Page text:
WASHINGTON--Education Department officials are said to be preparing regulations that would allow children ineligible for Chapter 1 services to participate in activities funded by the federal compensatory education program.
A department spokesman said last week that officials of the agency would not comment on the rule, which is undergoing internal review. But Wendy Jo New, an education-program specialist in the Office of Compensatory-Education Programs, previewed the proposal at a November meeting of state Chapter 1 coordinators, according to participants in the session.
“We’ll have to wait for the regulations, but the initial reaction was supportive,” Diana Whitelaw, Connecticut’s state coordinator and the president of the coordinators’ national association, said last week.
Ms. Whitelaw and other participants in the meeting said Ms. New told them the upcoming rule would allow “incidental” participation of ineligible school children in a school district could demonstrate that excluding them was “impractical.”
Districts would still have to design their programs based on the needs of eligible students and would have to ensure that services to those children were not diminished and that no otherwise eligible child was denied services as a result of the “incidental” participation, Ms. New was said to have told the coordinators. She said the rule would not specify a maximum allowable percentage of ineligible children, according to meeting participants.
The proposal responds to widespread complaints from educators that rules designed to ensure that Chapter 1 funds benefit the neediest students often have unfortunate side effects.
Most significantly, the critics say, such rules are a strong incentive to avoid administrative difficulty by providing extra remedial services to Chapter 1 children in separate classes--a practice that clashes with the findings of most current education research. (See Education Week, May 22, 1990.)
Many educators argue that “pullout” instruction stigmatizes Chapter 1 students, causes them to miss instruction in their regular classes, and frustrates efforts to improve coordination among teachers and congruence between programs.
The Education Department responded to a related complaint last year by publishing a guidance manual that specifically allows schools to use equipment purchased with Chapter 1 funds for other educational purposes as long as such uses do not detract from the compensatory-education program.
Coordinators who attended the November meeting said Ms. New told them the planned new rule was intended to encourage schools to provide remedial services in heterogeneous classes and to allow the use of techniques such as cooperative learning, in which children of differing achievement levels work together.
Federal officials “have had a lot of feedback from school districts, and they’ve seen the research that shows you shouldn’t segment kids into small groups,” Ms. Whitelaw said.
“They appear to be doing this for the right reasons,” she added. “Where is a serious potential for abuse, but I think we have to take that risk.”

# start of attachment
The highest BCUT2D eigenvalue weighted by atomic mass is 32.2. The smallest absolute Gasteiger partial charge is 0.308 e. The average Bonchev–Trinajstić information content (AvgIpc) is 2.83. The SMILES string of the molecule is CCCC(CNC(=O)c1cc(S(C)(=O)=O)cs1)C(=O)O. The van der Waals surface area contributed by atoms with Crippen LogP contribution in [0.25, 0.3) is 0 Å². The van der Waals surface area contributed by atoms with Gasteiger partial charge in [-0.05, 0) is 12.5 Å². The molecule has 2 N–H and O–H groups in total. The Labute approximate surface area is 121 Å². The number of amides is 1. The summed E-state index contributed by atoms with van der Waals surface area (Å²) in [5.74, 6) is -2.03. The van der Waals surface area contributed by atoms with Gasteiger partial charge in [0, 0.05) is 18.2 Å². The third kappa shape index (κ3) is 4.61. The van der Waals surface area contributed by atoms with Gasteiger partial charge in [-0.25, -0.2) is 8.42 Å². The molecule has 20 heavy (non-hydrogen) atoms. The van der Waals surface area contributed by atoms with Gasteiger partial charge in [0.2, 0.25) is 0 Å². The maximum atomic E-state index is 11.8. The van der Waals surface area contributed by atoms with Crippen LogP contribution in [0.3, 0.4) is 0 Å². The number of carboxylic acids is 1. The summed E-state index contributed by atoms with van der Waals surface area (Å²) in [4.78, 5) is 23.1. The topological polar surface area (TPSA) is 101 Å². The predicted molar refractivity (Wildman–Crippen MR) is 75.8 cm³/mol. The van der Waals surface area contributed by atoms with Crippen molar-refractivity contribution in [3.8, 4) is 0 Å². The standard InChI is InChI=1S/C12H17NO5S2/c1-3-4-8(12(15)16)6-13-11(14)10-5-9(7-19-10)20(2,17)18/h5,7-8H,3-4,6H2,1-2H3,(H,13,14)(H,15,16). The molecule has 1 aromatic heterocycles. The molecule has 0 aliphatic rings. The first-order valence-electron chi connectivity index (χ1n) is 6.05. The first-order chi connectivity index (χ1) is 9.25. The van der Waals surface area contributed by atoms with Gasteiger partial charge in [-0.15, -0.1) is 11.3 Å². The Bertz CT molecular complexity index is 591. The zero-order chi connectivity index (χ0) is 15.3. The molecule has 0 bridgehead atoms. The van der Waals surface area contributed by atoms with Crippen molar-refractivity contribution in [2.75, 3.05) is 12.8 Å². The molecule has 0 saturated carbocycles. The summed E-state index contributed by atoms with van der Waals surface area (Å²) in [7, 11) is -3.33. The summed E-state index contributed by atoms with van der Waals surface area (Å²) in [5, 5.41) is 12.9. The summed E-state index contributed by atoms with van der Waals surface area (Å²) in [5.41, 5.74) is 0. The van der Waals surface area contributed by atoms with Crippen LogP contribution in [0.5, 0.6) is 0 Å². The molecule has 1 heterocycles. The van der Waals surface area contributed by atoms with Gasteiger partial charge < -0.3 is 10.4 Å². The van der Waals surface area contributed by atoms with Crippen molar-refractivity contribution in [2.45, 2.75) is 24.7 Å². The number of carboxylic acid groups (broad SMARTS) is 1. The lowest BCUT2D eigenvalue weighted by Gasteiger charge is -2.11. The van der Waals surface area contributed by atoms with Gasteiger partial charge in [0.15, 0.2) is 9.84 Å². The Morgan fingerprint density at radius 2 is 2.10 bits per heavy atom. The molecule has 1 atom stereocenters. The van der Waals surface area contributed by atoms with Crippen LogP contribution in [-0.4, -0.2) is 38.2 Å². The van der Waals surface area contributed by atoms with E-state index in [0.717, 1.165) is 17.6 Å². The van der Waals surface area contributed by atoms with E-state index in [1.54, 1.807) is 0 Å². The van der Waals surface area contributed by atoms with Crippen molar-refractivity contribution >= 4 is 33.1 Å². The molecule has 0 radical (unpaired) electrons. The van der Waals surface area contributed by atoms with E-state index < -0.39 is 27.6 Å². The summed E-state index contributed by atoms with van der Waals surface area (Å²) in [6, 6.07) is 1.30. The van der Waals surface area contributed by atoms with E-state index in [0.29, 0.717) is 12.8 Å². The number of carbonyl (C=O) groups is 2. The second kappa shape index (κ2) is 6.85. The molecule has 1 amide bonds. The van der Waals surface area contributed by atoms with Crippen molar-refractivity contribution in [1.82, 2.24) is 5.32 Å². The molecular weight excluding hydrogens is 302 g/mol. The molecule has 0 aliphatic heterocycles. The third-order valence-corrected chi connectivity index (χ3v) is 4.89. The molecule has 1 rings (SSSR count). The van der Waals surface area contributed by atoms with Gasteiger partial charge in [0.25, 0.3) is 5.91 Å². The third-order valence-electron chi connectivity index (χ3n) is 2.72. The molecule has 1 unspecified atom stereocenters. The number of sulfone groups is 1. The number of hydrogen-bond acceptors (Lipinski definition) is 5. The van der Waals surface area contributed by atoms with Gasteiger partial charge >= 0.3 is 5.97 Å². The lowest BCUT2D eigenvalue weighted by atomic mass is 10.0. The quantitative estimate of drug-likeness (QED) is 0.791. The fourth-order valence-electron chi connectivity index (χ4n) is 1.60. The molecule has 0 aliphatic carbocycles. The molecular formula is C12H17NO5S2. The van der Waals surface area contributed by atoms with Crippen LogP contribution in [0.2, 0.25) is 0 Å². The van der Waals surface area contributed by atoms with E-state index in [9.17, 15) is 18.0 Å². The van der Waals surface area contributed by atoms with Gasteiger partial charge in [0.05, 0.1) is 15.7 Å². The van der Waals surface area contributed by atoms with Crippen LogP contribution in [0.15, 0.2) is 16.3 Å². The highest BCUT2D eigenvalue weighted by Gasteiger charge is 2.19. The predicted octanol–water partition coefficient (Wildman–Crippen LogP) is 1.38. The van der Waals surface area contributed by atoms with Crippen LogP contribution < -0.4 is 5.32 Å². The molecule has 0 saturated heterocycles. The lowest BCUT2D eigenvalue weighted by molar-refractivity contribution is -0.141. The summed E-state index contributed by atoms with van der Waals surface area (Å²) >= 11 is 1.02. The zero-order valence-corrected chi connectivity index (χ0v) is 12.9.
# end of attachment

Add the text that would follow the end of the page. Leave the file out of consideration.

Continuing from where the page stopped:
In the past, civil-rights and child-advocacy groups have opposed loosening Chapter 1 rules for fear that schools would use the federal money as general aid, rather than for programs to help the disadvantaged pupils who are the intended beneficiaries. Many of the program’s rules were written to curb such abuses, which were rampant in its early years.
But representatives from such groups said last week that the change under consideration could be beneficial if the rules were carefully drafted.
Paul Weckstein, a lawyer who represents the Coalition of Title I/Chapter 1 Parents, said that while the group would work to protect eligible children’s access to services, “we are also interested in things like cooperative learning.”
“If an aide is walking through the classroom checking kids’ work, it might stigmatize the eligible kids if the aide works only with them,” added Phyllis McClure, the director of education programs for the NAACP Legal Defense and Educational Fund. “I don’t see why the aide can’t look at the other kids’ work as well.” “The focus on individual kids may have been appropriate in the past,” Ms. McClure said, “But the focus is now on using Chapter 1 as a federal lever for whole-school reform.”
Ms. New was said to have told the state coordinators that the proposed regulations would be published along with revised rules for the separate Chapter 1 program serving institutionalized children.
The Education Department published a Federal Register notice in October 1990 soliciting comments on how that program could be improved.
The agency also plans to propose changes in “maintenance of effort” rules that prevent districts from using Chapter 1 funds to help decrease local expenditures, Ms. New was said to have told the November gathering.
The changes reportedly would exclude from consideration districts’ expenditures of aid received under Chapter 1 and Chapter 2, a change that would allow the calculation to more accurately reflect local effort and also make Chapter 1 rules consistent with those for other programs.
A version of this article appeared in the January 08, 1992 edition of Education Week as Rule Would Expand Participation in Chapter 1 Activities